By Joseph Vazquez
The left-wing New York Times admitted that the “Joe from Scranton” image that the liberal media was peddling for former Vice President Joe Biden was basically dismissed by the working class.
A new “economic analysis” cited by The Times revealed politically devastating news for the Democratic Party: “Of the 265 counties most dominated by blue-collar workers — areas where at least 40 percent of employed adults have jobs in construction, the service industry or other nonprofessional fields — Mr. Biden won just 15.” To put this into context, “Mr. Biden fared worse than Mrs. Clinton in 2016 and Barack Obama in 2012 and 2008 in counties dominated by blue-collar workers.” What this means: “That outcome should scare Democratic strategists about their party’s future,” The Times said in summarizing the fears of Democratic adviser and data scientist David Shor.
Shor outlined what he believed to be the significance of what the hemorrhaging in the blue-collar vote means for Democrats:
The big-picture problem is that the Democratic Party is increasingly reflecting the cultural values and political preferences of educated white people … Culturally, working-class nonwhite people have more in common with working-class white people.
Many Democratic primary voters, said The Times, “saw Mr. Biden as uniquely positioned to cut into the Republican advantage with the working class.” Also, Biden “built his political brand on being a scrappy kid from Scranton, Pa., who became just another guy riding the train to work,” according to The Times. That “political brand” appears to have ended up falling flat.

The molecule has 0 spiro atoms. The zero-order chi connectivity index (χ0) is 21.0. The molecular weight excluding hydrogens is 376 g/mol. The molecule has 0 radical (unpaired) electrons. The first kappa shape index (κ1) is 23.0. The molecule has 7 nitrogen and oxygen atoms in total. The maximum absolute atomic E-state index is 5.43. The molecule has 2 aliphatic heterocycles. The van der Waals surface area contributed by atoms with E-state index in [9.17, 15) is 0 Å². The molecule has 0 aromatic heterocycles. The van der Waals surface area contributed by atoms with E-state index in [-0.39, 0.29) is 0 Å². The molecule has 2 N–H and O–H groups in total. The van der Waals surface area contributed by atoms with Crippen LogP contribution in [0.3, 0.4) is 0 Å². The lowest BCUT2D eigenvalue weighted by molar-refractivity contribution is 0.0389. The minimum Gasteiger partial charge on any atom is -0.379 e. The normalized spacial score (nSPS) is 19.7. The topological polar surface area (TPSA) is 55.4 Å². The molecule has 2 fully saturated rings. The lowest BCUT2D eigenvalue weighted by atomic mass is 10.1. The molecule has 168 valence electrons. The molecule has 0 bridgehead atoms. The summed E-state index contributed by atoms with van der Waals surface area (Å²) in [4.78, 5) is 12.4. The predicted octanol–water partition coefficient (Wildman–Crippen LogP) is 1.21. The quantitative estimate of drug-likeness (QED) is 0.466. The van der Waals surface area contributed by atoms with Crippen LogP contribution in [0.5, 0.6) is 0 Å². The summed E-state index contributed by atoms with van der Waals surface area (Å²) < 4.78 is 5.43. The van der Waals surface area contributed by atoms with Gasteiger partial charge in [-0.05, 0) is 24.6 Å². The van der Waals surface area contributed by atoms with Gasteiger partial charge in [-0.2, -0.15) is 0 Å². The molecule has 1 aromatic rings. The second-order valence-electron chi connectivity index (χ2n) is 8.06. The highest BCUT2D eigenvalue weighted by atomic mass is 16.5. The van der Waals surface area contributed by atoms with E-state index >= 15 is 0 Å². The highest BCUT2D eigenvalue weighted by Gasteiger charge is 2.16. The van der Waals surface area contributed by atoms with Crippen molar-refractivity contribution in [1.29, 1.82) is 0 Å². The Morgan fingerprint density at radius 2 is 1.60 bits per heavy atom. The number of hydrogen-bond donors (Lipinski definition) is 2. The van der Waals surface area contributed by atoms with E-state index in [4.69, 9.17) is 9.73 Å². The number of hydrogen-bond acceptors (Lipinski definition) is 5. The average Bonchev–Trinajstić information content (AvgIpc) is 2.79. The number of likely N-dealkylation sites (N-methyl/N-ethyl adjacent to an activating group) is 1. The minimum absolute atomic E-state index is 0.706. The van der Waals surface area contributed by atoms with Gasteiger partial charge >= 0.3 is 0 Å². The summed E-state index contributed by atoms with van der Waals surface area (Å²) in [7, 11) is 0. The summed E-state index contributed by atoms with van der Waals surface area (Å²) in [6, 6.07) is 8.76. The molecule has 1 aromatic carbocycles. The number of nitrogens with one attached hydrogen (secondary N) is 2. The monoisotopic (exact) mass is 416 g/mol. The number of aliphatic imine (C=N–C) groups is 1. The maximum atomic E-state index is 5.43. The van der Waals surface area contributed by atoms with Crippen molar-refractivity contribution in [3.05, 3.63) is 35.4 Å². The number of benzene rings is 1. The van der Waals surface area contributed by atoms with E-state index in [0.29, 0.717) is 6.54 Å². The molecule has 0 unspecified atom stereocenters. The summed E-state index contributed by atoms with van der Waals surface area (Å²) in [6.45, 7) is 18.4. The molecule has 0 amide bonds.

The Times stated in its first paragraphs that “[f]or years, Democrats have preached the gospel of changing demographics.” It continued: “As the country grew more diverse, they argued, the electorate would inevitably tilt in their favor and give their party an unbeatable edge.”
But, as The Times conceded, “Demographics, it turns out, are not political destiny. But diplomas just might be.”
Comparing the blue-collar split between Biden and President Donald Trump revealed a stark difference:
On average, the work force in counties won by Mr. Biden was about 23 percent blue collar. In counties won by President Trump, blue-collar workers made up an average of 31 percent of the work force.
The Times concluded that if the Democrats can’t “win blue-collar workers in less-populated areas — or at least cut some of their losses — winning control of the Senate or the White House will become very difficult.” As Shor told the newspaper: “‘It’s very hard for us to imagine us taking the Senate between now and the end of the decade … And it would be very hard just to win the presidency.’”
Editor’s note. This appeared at Newsbusters and is reposted with permission.